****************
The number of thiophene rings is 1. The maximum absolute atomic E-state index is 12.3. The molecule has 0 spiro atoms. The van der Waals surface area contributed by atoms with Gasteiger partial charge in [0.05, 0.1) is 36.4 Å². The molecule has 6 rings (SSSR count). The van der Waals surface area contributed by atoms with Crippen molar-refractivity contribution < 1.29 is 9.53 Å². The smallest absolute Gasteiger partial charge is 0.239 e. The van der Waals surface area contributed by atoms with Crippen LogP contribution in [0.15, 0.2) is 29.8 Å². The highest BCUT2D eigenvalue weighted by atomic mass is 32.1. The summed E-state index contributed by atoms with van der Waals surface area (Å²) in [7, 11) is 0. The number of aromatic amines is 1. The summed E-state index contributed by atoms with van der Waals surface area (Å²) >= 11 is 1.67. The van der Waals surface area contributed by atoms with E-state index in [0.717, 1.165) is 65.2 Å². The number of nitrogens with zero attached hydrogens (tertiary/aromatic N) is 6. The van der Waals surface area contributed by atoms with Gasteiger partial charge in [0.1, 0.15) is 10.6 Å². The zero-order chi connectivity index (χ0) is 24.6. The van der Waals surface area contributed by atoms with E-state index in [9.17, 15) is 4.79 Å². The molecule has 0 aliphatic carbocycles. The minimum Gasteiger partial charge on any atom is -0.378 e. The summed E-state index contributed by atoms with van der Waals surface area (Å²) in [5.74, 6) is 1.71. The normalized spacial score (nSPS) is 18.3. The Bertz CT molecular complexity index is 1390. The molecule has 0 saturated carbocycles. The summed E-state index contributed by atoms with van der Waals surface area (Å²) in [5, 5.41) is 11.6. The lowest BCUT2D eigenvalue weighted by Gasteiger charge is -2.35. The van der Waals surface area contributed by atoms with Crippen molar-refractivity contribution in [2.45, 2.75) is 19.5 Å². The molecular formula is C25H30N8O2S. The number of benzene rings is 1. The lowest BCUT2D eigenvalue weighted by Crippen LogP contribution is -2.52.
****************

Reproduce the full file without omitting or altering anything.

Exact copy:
The number of thiophene rings is 1. The maximum absolute atomic E-state index is 12.3. The molecule has 0 spiro atoms. The van der Waals surface area contributed by atoms with Gasteiger partial charge in [0.05, 0.1) is 36.4 Å². The molecule has 6 rings (SSSR count). The van der Waals surface area contributed by atoms with Crippen molar-refractivity contribution < 1.29 is 9.53 Å². The smallest absolute Gasteiger partial charge is 0.239 e. The van der Waals surface area contributed by atoms with Crippen LogP contribution in [0.15, 0.2) is 29.8 Å². The highest BCUT2D eigenvalue weighted by atomic mass is 32.1. The summed E-state index contributed by atoms with van der Waals surface area (Å²) in [7, 11) is 0. The number of aromatic amines is 1. The summed E-state index contributed by atoms with van der Waals surface area (Å²) >= 11 is 1.67. The van der Waals surface area contributed by atoms with E-state index in [0.717, 1.165) is 65.2 Å². The number of nitrogens with zero attached hydrogens (tertiary/aromatic N) is 6. The van der Waals surface area contributed by atoms with Gasteiger partial charge in [0.1, 0.15) is 10.6 Å². The zero-order chi connectivity index (χ0) is 24.6. The van der Waals surface area contributed by atoms with E-state index in [9.17, 15) is 4.79 Å². The molecule has 0 aliphatic carbocycles. The minimum Gasteiger partial charge on any atom is -0.378 e. The summed E-state index contributed by atoms with van der Waals surface area (Å²) in [5.74, 6) is 1.71. The normalized spacial score (nSPS) is 18.3. The Bertz CT molecular complexity index is 1390. The molecule has 0 saturated carbocycles. The summed E-state index contributed by atoms with van der Waals surface area (Å²) in [5, 5.41) is 11.6. The lowest BCUT2D eigenvalue weighted by Gasteiger charge is -2.35. The van der Waals surface area contributed by atoms with Crippen molar-refractivity contribution in [2.45, 2.75) is 19.5 Å². The molecular formula is C25H30N8O2S. The number of benzene rings is 1. The lowest BCUT2D eigenvalue weighted by Crippen LogP contribution is -2.52.